C. P/I frame in Field Interlace Mode
Since the frame is made of a P-field followed by an I-field, the following conditions shall be met to make this P/I-frame a valid entry point in a bitstream:
The entry point applies to the I-field that follows the entry point start code and header but it does not apply to any B-frame data that follows that I-field in the bitstream and for which the presentation time is earlier than the presentation time for that I-field. Furthermore, the entry point does not apply to the P-field data located between the entry point start code and the following I-field of the entry P/I frame.
D. II/-frame in Field Interlace Mode
Since the I/I-frame is made of two I-fields, no additional condition is needed to make this frame a valid entry point in a bitstream.
The entry point applies to the I/I-frame that follows the entry point start code and header, but it does not apply to any B-frame data or B-field data that follows that I/I-frame in the bitstream and for which the presentation times come earlier than the presentation time for that I/I-frame.
E. I-frame in Frame Interlace Mode
Since the frame is intra-coded, no additional condition is needed to make this I-frame a valid entry point in a bitstream. The entry point applies to the I-frame that follows the entry point start code and header, but it does not apply to any B-frame data or B-field data that follows that I-frame in the bitstream and for which the presentation times come earlier than the presentation time for that I-frame.
In conjunction with or in addition to the various alternatives described above, the encoder and decoder may operate as follows.
Policies assess whether a point in a bitstream is a valid entry point. An encoder can use a policy that defines scene changes as valid entry points (and therefore ensures that the compression engine yields one of the constraints described above). In this case, scene changes can be detected by means of a scene change detector component that can interface (communicate) with the encoder in real time. Encoders can additionally use policies for generating I-frames or I-fields at particular time intervals.
An encoder can also monitor the type and properties of the compressed video it produces and detect the points in the bitstream that verify one of the conditions such as those described in the examples for I-, I/P-, P/I- and I/I-frames stated above. Upon detecting such an event, the encoder can insert an entry point start code and an entry point header in the final bitstream.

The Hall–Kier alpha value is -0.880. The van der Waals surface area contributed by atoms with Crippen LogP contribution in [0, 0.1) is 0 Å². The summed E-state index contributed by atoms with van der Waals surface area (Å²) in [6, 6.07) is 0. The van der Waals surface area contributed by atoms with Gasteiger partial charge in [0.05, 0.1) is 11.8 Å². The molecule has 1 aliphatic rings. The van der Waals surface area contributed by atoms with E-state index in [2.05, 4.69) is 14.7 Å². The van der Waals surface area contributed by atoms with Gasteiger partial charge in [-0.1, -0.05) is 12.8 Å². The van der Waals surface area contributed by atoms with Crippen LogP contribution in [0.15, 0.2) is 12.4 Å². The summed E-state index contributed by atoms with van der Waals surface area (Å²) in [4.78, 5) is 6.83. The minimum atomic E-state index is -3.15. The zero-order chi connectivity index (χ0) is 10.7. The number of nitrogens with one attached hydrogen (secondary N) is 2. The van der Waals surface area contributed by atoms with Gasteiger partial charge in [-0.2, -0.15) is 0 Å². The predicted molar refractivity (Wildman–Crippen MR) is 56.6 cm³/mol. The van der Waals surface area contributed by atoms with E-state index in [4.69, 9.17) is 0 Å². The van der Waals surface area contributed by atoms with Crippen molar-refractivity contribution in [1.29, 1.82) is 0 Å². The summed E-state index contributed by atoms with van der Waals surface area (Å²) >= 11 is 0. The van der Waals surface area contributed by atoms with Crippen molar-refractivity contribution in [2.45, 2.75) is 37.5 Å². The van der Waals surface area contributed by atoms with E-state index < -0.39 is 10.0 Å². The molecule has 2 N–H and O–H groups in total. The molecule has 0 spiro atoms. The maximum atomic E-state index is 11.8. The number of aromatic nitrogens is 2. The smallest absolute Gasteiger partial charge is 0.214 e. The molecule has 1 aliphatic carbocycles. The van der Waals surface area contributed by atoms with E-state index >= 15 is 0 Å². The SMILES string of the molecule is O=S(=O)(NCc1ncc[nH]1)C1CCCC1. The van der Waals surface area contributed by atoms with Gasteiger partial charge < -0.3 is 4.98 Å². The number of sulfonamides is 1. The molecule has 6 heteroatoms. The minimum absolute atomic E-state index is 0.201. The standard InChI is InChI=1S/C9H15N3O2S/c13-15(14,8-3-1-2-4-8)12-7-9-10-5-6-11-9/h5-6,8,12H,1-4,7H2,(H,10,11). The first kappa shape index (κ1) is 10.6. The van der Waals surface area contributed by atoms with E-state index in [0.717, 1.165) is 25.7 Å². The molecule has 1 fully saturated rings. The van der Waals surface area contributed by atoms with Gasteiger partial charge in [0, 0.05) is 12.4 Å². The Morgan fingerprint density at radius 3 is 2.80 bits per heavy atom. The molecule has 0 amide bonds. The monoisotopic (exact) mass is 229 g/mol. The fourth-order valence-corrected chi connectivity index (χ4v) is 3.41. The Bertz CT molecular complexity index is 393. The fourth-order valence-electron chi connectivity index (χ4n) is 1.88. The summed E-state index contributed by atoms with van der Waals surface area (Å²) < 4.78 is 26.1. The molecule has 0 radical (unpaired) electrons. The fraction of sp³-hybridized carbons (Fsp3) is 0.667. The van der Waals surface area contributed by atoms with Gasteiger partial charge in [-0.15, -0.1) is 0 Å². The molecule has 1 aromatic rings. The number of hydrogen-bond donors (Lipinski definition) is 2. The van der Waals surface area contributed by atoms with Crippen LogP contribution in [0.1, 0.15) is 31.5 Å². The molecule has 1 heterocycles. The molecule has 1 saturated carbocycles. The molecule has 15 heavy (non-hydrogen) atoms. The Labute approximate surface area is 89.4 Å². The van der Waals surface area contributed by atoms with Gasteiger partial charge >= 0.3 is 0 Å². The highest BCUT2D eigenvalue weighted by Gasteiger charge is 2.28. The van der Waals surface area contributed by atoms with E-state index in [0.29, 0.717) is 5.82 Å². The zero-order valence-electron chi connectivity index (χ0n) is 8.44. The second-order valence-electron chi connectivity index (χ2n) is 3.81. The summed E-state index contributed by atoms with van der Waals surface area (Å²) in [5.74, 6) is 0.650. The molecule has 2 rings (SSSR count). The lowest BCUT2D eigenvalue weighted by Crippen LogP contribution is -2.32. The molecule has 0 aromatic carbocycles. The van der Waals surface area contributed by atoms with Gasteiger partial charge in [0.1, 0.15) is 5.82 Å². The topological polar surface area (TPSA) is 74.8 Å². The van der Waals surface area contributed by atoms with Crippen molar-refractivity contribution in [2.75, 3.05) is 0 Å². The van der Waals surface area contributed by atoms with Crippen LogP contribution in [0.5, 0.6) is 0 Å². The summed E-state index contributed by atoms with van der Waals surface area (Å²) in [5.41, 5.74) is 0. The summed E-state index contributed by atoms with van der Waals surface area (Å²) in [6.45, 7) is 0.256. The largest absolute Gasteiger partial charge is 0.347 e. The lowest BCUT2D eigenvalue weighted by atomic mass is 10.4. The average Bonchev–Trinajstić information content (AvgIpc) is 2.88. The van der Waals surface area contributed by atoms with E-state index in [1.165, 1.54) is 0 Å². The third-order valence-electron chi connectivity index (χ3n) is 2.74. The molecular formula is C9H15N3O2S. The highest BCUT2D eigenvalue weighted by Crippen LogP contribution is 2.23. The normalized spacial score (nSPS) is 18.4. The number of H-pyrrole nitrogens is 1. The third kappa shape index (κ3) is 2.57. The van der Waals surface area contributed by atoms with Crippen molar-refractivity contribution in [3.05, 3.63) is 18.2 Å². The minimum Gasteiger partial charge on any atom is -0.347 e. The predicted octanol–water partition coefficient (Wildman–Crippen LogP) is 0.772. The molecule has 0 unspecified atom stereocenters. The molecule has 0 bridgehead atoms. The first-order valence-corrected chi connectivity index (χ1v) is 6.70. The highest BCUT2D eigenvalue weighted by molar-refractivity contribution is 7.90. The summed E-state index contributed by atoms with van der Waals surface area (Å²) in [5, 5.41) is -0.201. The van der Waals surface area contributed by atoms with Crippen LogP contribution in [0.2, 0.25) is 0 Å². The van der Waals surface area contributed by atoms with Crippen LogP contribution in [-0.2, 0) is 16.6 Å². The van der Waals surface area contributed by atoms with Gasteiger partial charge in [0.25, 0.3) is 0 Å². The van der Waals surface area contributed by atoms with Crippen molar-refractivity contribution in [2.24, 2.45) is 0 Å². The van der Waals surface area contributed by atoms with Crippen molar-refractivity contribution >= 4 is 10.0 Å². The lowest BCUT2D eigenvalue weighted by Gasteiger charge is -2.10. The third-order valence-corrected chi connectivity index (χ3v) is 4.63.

In modes such as fast-forward or fast-rewind, a video decoder could search for and render entry point frames by searching for entry point start codes.
Entry points can be utilized by an application to produce and display a summarized version (thumbnails) of a video sequence directly from the compressed bitstream. Such an application can be a video editing application or a digital television electronic program guide.
For performing video splicing, a video splicer could search for entry points to find scene changes at which splicing would be appropriate.
The entry point header can contain information on buffer status. This information indicates buffer status that needs to be achieved to avoid buffer underflow or overflow. The buffer status information is stored in a field in the entry header. For example, putting buffer fullness requirement information into the entry header lets the decoder know what the minimum fullness of the buffer should be achieved before decoding can begin.
In several examples above, an entry point does not apply to B-frame or B-field data that follow the entry I-frame or I-field in the bitstream and for which the presentation time is earlier than the presentation time for the I-frame or I-field. Alternatively, the entry point does apply to such B-frame or B-field data if the B-frame or B-field data is intra coded or predicted only from the entry point I-frame or I-field.
Having described and illustrated the principles of our invention with reference to various embodiments, it will be recognized that the various embodiments can be modified in arrangement and detail without departing from such principles. It should be understood that the programs, processes, or methods described herein are not related or limited to any particular type of computing environment, unless indicated otherwise. Various types of general purpose or specialized computing environments may be used with or perform operations in accordance with the teachings described herein. Elements of embodiments shown in software may be implemented in hardware and vice versa.
In view of the many possible embodiments to which the principles of our invention may be applied, we claim as our invention all such embodiments as may come within the scope and spirit of the following claims and equivalents thereto.
|Cited Patent||Filing date||Publication date||Applicant||Title|
|US4847877||Nov 28, 1986||Jul 11, 1989||International Business Machines Corporation||Method and apparatus for detecting a predetermined bit pattern within a serial bit stream|
|US4969055 *||Aug 25, 1988||Nov 6, 1990||Oberjatzas Guenter||Method for recording and/or reproducing digitally coded signals with interframe and interframe coding|
|US5023727||Oct 12, 1989||Jun 11, 1991||Ian A. R. Boyd||Method and device for producing a substantially continuous composite video signal|
|US5027206||Sep 13, 1989||Jun 25, 1991||U.S. Philips Corporation||High-definition television systems|
|US5168356||Dec 20, 1991||Dec 1, 1992||General Electric Company||Apparatus for segmenting encoded video signal for transmission|